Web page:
Machine-learning algorithms predict or estimate something. The first step of any analysis is defining what it should be and how to measure it.
First, the abstract goal has to be translated into a decision about what, conceptually, to predict.
A court may, for example, want to determine the bail amount for individuals being processed. Accordingly, they may decide that the prediction that best suits this goal is to predict who will commit another crime. Suppose a person is predicted to be likely to do so. In that case, they will receive a higher bail amount or not receive bail at all — in theory, reducing the amount of recidivist crime.
Likewise, someone developing an autonomous vehicle may intend to create a car that minimizes human casualties. Part of reaching this goal may be developing an algorithm within the vehicle that enables it to predict whether objects in its surroundings are pedestrians, animals, or trees.
In both examples, a decision-maker has gone from an abstract goal to a predictive goal. But at this point, we still don't have a measurable value to attain these predictive goals.
In the next step, the decision-maker must translate the predictive goal to a specified outcome variable.
The ease with which the developer can accomplish this depends on how distant the predictive goal is from a fully specified outcome variable specification.
Take the autonomous vehicle example. There, the predictive goal — determining whether an object is a pedestrian, animal, or tree — entirely dictates the form of the output variable; it will be a categorical variable with three classes. Each of the classes will be readily codable by a human to create training data.
In the court example, it is less obvious what output variable to use. It depends entirely on the people building the system to identify a proxy for predicting who will commit another crime. They may use previous offenses on a person's record, which might have resulted from racist and discriminatory policing practices.
Is this the problem definition process for all kinds of machine learning?
No. This specifically applies to supervised learning, where problem definition is defining the outcome variable. Unsupervised learning algorithms do not predict outcome variables labeled with ground truth. Instead, they group or cluster subjects together based, roughly speaking, on how similar their input data values are. For an unsupervised algorithm, then, problem definition entails deciding on a particular mathematical measure of similarity.
At Atlas Lab, our focus is not currently on unsupervised algorithms. Our reasoning is that supervised algorithms drive many legally consequential decisions — risk assessment, predictive policing, credit scoring, employment processes, and more. However, some of the content we discuss in our articles may be just as applicable to the spectrum between supervised and unsupervised learning techniques.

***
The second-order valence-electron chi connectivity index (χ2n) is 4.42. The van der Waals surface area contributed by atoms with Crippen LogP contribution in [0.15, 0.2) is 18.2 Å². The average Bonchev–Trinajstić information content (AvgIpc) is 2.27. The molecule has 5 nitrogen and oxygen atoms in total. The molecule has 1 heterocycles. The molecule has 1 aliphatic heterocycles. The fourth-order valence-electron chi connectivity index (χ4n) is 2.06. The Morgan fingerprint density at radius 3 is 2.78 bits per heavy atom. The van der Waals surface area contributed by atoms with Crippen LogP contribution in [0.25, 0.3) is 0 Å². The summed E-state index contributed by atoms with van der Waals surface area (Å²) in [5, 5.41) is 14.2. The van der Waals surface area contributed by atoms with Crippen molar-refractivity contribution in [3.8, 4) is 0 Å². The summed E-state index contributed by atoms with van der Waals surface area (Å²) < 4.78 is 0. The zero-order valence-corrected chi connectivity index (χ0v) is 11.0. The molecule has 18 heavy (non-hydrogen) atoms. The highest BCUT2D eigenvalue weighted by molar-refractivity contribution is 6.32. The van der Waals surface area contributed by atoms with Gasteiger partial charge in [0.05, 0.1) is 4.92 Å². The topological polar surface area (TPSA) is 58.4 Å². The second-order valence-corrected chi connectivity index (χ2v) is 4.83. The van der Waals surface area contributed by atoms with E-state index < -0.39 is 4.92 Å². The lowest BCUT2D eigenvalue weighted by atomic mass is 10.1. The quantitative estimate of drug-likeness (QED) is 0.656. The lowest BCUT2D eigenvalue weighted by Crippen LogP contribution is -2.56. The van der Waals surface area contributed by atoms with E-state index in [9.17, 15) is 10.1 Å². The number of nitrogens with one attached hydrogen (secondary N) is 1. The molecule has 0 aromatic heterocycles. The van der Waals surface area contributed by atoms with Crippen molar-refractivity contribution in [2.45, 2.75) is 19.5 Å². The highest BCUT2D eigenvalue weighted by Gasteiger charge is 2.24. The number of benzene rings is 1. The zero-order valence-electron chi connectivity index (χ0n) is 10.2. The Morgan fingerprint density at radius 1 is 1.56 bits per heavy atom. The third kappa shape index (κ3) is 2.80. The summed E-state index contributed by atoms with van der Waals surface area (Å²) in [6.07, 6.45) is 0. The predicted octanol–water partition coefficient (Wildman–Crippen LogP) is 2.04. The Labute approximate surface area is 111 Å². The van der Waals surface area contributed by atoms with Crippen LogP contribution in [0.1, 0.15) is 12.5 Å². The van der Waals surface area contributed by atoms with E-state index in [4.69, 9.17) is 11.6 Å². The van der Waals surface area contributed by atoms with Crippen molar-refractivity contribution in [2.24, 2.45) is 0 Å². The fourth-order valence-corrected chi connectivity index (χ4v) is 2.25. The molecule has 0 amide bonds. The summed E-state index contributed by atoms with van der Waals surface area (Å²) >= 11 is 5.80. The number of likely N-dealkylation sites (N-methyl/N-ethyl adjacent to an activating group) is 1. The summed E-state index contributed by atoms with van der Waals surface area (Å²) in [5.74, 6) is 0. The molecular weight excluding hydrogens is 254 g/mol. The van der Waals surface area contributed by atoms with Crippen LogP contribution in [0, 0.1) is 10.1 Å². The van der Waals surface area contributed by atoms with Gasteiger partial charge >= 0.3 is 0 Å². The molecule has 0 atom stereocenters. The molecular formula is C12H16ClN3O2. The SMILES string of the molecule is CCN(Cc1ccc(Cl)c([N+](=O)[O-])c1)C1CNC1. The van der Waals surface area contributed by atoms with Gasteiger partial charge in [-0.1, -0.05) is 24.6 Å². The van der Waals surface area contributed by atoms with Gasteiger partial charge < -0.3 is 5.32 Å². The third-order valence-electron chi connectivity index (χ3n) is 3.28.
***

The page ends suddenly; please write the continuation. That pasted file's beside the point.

How do data scientists decide on an output variable?
Those steeped in a particular context may have an institutional understanding that would give them a basis to believe that one output variable is more useful than others.
Different types of machine learning algorithms can work with different outcome variable forms, producing different kinds of supplementary output.
Other concerns can cause analysts to choose a particular machine-learning model or a specific algorithmic output, which will result in them choosing an appropriate outcome variable to fit in with those other restraints.
It may just be the case that particular outcome variable specifications are easier or less expensive to measure. Of course, pursuing a specific outcome variable for the sake of convenience carries with it a greater risk of mismatch between the predictive goal and the variable's specification.
All algorithms are trained by optimizing an objective function or a loss function. An objective function is a mathematical expression of the algorithm's goal. Often, this is some measurement of correctness and incorrectness. A loss function is a calculated difference between the actual output and the predicted output from the model.
Since a vast amount of legal scholarship exists on data collection, we won't cover this topic in the machine learning process.* Our goal is to fill the knowledge gap between tech and law, particularly in areas where technical information is difficult to come across from a legal professional's perspective. For this reason, we'll focus on the steps that come after the data is collected, diving into the topic of data cleaning.
* Jonathan has written an article on legal considerations of data collection to look at for more information on this topic.
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